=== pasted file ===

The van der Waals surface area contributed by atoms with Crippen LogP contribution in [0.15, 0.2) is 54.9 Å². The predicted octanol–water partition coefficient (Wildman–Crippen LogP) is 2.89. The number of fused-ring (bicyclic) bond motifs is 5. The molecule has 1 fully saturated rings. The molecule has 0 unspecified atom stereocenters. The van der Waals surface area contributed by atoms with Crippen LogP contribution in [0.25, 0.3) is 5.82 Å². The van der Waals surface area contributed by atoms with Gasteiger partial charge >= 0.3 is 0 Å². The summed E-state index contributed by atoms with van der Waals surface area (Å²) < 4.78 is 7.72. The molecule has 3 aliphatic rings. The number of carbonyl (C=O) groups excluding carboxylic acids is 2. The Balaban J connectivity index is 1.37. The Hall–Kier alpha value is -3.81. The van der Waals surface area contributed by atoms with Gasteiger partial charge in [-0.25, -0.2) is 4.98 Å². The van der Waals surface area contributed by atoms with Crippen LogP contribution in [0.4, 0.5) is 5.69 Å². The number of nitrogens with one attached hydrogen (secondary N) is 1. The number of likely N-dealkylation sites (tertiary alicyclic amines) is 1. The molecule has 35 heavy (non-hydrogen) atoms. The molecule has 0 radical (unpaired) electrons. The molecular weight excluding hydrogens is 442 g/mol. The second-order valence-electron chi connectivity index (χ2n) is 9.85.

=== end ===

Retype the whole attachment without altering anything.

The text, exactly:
The van der Waals surface area contributed by atoms with Crippen LogP contribution in [0.15, 0.2) is 54.9 Å². The predicted octanol–water partition coefficient (Wildman–Crippen LogP) is 2.89. The number of fused-ring (bicyclic) bond motifs is 5. The molecule has 1 fully saturated rings. The molecule has 0 unspecified atom stereocenters. The van der Waals surface area contributed by atoms with Crippen LogP contribution in [0.25, 0.3) is 5.82 Å². The van der Waals surface area contributed by atoms with Gasteiger partial charge >= 0.3 is 0 Å². The summed E-state index contributed by atoms with van der Waals surface area (Å²) < 4.78 is 7.72. The molecule has 3 aliphatic rings. The number of carbonyl (C=O) groups excluding carboxylic acids is 2. The Balaban J connectivity index is 1.37. The Hall–Kier alpha value is -3.81. The van der Waals surface area contributed by atoms with Gasteiger partial charge in [-0.25, -0.2) is 4.98 Å². The van der Waals surface area contributed by atoms with Crippen LogP contribution in [0.4, 0.5) is 5.69 Å². The number of nitrogens with one attached hydrogen (secondary N) is 1. The number of likely N-dealkylation sites (tertiary alicyclic amines) is 1. The molecule has 35 heavy (non-hydrogen) atoms. The molecule has 0 radical (unpaired) electrons. The molecular weight excluding hydrogens is 442 g/mol. The second-order valence-electron chi connectivity index (χ2n) is 9.85.